why sitting won’t kill you and standing won’t save you

A study tracking the benefits of standing desks shows no difference in health outcomes between sitting and standing at the office.
leaning skeleton
Illustration from Corpse Bride

Remember when sitting was the new smoking and pop sci blogs constantly told you that should you fail to get a standing desk, say goodbye to years off your life? And so you rushed out to get some sort of a conversion kit so you can stand at your current desk, or petitioned your boss for new office furniture to ward off the Grim Reaper and diligently stood while you worked so you’d dodge diabetes, hypertension, and all the other health problems related to the great evil of your glutes meeting cushions. If you’re feeling tired and sore from all that standing around, here are some good news and bad news. The good news is that you can finally afford to sit down to rest your weary rear end because a newly published study of over 5,000 people found no increases in mortality associated with sitting. But the bad news is that sitting down too long is still an issue and so is standing all day because you can do damage to your circulatory system and muscles thanks to nature really not adapting us to being immobilized in an office for much of the day.

What the researchers of the study note is that too much media coverage of the issue has been about sitting vs. standing instead of inactivity vs. being active. Their subjects were a fairly active group of office workers in London who easily got in a few hours worth of activity per day and all that walking around and hitting the gym drastically helped lessen the damage of sitting for long stretches of time. In fact, the authors basically credit the city’s walkability and public transport in maintaining their cohort’s overall lack of suffering from conditions found in sedentary workers in previous studies. Therefore, they suggest, public policies aimed at making people healthier are being myopic when they advocate simply standing up at work as a panacea. It makes sense to focus on work because that’s when most white-collar workers are immobile by necessity for as much as 50 hours a week. But if employers aren’t willing to arrange for more moving around at work, cities can step in to encourage more walking, and undo much of the daily damage.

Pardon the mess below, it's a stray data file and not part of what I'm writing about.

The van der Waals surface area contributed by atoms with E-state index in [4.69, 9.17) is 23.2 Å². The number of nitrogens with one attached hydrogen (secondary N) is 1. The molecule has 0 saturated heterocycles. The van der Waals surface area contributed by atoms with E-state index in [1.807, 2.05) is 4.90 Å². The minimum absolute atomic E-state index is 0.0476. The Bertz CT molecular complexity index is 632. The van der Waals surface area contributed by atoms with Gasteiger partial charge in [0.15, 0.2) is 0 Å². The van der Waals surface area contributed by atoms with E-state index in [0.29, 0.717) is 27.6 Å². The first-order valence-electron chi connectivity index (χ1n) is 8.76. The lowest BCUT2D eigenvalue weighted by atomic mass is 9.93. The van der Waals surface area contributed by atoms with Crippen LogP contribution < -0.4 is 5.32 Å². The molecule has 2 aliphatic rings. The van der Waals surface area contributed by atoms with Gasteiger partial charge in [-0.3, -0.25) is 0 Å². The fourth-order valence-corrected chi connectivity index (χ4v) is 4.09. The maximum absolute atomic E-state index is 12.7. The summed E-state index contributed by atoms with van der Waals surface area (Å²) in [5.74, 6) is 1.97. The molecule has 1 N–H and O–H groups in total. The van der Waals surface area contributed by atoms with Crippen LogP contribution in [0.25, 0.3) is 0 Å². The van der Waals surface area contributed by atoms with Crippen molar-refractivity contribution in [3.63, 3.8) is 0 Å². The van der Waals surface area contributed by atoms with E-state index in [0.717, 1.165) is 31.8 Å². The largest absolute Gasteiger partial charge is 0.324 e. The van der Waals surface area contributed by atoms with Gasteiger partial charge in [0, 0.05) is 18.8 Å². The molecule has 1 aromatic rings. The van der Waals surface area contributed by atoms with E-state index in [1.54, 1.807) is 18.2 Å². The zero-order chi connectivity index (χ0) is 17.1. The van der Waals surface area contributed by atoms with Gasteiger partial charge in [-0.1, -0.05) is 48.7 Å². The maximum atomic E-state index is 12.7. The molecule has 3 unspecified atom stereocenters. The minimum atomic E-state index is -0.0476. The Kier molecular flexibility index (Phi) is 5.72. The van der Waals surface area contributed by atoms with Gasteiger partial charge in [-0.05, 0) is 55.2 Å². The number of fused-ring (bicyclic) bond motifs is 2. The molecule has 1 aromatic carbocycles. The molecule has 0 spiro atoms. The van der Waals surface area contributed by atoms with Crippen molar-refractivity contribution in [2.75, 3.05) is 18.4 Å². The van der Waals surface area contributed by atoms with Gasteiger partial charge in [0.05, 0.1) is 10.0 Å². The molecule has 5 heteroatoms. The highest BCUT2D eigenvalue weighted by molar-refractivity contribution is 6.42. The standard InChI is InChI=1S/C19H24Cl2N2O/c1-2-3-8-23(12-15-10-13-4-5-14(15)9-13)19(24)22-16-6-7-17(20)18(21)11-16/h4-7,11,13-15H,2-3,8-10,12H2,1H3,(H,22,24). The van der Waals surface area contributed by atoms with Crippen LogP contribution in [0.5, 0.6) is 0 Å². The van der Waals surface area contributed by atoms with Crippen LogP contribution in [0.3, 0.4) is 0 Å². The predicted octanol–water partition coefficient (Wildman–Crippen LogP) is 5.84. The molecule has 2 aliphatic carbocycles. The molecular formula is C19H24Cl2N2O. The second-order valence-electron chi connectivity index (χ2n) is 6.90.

And that’s really the point here. Modern office jobs are so centered on being chained to a desk, in front of a computer that it’s very difficult to get people more active at work. Even if they stand up for long stretches of time, they’re still not moving much and aren’t gaining a lot of benefit for all their padded mats and ergonomic setups. When they’ll then get into cars to drive home, with every destination afterwards requiring driving, we’re taking an already problematic situation and making it a lot worse. It’s the key reason why Americans suffer from obesity to such a degree; a lot of time spent in the office is followed by navigating cities designed for cars, not people, and a total lack of portion control thanks to cheap, plentiful food, a third of which still ends up going to waste. Whether they stand or sit all day at work isn’t nearly as important as whether they could get some activity into their lives, even if they do visit a gym on a regular basis. So go ahead, sit down or stand up, whatever feels best. Just remember that you also need to do more than just stare at the screen once you do if really want to extend your life, instead of just hoping to.

# health // longevity / medical research / work


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